Following the last downturn in the financial markets earlier in this decade, after Enron imploded and internal-control reports became mandatory, controllers became CFOs’ best friends. But with liquidity now the watchword of the day, treasurers are the ones crowding into the finance chiefs’ offices.
Cash-in, cash-out is preoccupying finance departments. “I talk to our treasurer literally every day,” says Pitney Bowes CFO Michael Monahan. “In this economic environment, it’s critical to know what the access to capital is and what capital is costing us, and to make sure we’re managing that effectively.”
Since the credit-crisis began to hit its crescendo in mid-September, CFOs at companies of all sizes have been paying ever closer attention to the cash streaming through their businesses and keeping careful watch on their suppliers’ credit terms and their customers’ viability. No one wants to see the current credit freeze among wary banks repeated between customers and vendors. Also to be avoided: getting caught in a tug-of-war between accounts receivable and payable.
Faced with bill pressures on one side, companies are looking to be paid promptly on the other. “Trade credit is the largest source of capital for small and medium-size businesses in the U.S. and the world,” says Nicolas Perkin, co-founder and president of the Receivables Exchange, which will begin trading companies’ accounts receivable later this month. “It’s always a large lockup of capital for businesses.”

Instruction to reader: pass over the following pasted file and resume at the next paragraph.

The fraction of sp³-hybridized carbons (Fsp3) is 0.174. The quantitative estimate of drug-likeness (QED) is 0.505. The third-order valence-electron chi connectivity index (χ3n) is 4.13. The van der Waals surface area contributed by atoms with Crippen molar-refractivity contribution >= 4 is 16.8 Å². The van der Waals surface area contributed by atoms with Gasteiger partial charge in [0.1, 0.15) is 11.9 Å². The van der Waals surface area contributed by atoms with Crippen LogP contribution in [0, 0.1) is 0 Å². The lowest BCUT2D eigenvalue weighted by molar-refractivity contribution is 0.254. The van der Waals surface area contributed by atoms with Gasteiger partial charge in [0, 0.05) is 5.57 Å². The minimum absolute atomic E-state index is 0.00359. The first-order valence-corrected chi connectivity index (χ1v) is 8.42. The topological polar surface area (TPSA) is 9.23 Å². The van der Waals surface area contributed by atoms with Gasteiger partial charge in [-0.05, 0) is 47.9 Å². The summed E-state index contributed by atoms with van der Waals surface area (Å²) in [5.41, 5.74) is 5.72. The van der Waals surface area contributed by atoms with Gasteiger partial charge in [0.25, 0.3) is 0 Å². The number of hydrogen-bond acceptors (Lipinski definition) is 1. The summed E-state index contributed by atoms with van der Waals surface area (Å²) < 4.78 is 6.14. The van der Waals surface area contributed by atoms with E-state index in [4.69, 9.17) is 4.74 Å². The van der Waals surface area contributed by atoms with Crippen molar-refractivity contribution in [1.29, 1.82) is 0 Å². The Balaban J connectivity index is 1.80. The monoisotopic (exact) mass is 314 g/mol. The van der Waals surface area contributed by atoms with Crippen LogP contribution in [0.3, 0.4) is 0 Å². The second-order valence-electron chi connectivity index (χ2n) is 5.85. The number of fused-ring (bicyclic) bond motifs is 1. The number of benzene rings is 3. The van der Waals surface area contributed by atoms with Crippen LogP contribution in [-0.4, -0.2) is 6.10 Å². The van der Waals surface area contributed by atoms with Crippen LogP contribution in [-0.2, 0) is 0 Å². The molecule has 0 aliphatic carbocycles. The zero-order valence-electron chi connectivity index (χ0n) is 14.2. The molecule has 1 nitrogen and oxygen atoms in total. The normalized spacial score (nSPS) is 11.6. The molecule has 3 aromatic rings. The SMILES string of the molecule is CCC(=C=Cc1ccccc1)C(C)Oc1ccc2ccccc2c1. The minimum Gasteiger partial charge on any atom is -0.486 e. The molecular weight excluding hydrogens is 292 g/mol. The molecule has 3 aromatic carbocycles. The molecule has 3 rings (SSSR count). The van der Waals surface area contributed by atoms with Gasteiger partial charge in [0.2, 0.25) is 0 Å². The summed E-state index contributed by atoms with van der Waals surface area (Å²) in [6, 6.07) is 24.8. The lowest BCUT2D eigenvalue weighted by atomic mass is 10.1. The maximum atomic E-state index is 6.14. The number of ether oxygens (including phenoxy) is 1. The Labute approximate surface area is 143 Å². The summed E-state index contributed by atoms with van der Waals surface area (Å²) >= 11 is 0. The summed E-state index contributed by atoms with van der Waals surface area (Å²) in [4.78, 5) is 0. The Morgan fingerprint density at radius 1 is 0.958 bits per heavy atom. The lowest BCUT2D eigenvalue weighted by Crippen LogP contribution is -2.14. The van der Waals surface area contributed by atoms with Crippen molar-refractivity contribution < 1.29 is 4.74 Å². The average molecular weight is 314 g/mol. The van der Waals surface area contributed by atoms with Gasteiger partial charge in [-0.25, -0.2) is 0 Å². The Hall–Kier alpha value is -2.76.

At companies large as well as small, recent events have CFOs renegotiating deals with customers in anticipation that some companies could go under if the financial markets don’t improve. What’s more, they’re asking their vendors for more time to pay. For instance, Stuart Burgdoerfer, CFO of Limited Brands, told investors last month that the retailer will see a one-time float of about $100 million after changing payment terms with some of its suppliers.
Others are watching their customers closely. Barbara Scherer, the CFO of Plantronics, says, for instance, that the risk the company wouldn’t be paid for certain doubtful accounts was “close to nothing.” Nevertheless, the company is closely watching its customers’ ability to pay by “subscribing to a number of monitoring services, looking at a number of other indicators that would suggest what is going on, holding people to tight payment terms,” she says.
Some companies have gotten increasingly aggressive in their collections policies. Pitney Bowes reported a better-than-expected free cash flow of $653 million for the year through the third quarter and projects that number will exceed $800 million by the end of 2008, said Monahan, who attributes the improvement to the steady payment stream it gets from the customers of its supply and leasing businesses. And to make sure the cash keeps coming, Pitney plans to be “somewhat ruthless” in collecting payments, according to Murray Martin, chief executive officer of the mail-services company.
Monahan told CFO.com that his company has been using new technology to keep on top of its customers via automatic phone calls to remind them of bills before they’re due. The company is also making it easier for customers to pay their bills.